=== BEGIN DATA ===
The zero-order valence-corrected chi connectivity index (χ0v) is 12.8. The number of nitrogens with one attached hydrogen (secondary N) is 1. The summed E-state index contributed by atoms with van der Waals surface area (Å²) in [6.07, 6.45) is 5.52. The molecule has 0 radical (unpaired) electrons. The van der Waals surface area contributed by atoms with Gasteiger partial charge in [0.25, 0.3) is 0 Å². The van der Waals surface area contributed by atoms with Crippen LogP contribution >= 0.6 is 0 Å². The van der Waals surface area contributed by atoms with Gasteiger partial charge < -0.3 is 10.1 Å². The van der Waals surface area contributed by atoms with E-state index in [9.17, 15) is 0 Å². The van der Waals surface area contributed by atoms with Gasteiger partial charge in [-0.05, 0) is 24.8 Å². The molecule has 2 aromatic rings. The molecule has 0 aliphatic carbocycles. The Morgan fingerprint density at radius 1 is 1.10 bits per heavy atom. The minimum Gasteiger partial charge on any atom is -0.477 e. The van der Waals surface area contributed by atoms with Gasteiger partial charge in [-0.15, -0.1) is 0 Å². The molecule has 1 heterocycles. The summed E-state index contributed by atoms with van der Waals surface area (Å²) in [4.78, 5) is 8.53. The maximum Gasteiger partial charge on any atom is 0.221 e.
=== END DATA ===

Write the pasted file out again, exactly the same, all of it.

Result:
The zero-order valence-corrected chi connectivity index (χ0v) is 12.8. The number of nitrogens with one attached hydrogen (secondary N) is 1. The summed E-state index contributed by atoms with van der Waals surface area (Å²) in [6.07, 6.45) is 5.52. The molecule has 0 radical (unpaired) electrons. The van der Waals surface area contributed by atoms with Gasteiger partial charge in [0.25, 0.3) is 0 Å². The van der Waals surface area contributed by atoms with Crippen LogP contribution >= 0.6 is 0 Å². The van der Waals surface area contributed by atoms with Gasteiger partial charge < -0.3 is 10.1 Å². The van der Waals surface area contributed by atoms with E-state index in [9.17, 15) is 0 Å². The van der Waals surface area contributed by atoms with Gasteiger partial charge in [-0.05, 0) is 24.8 Å². The molecule has 2 aromatic rings. The molecule has 0 aliphatic carbocycles. The Morgan fingerprint density at radius 1 is 1.10 bits per heavy atom. The minimum Gasteiger partial charge on any atom is -0.477 e. The van der Waals surface area contributed by atoms with Gasteiger partial charge in [-0.15, -0.1) is 0 Å². The molecule has 1 heterocycles. The summed E-state index contributed by atoms with van der Waals surface area (Å²) in [4.78, 5) is 8.53. The maximum Gasteiger partial charge on any atom is 0.221 e.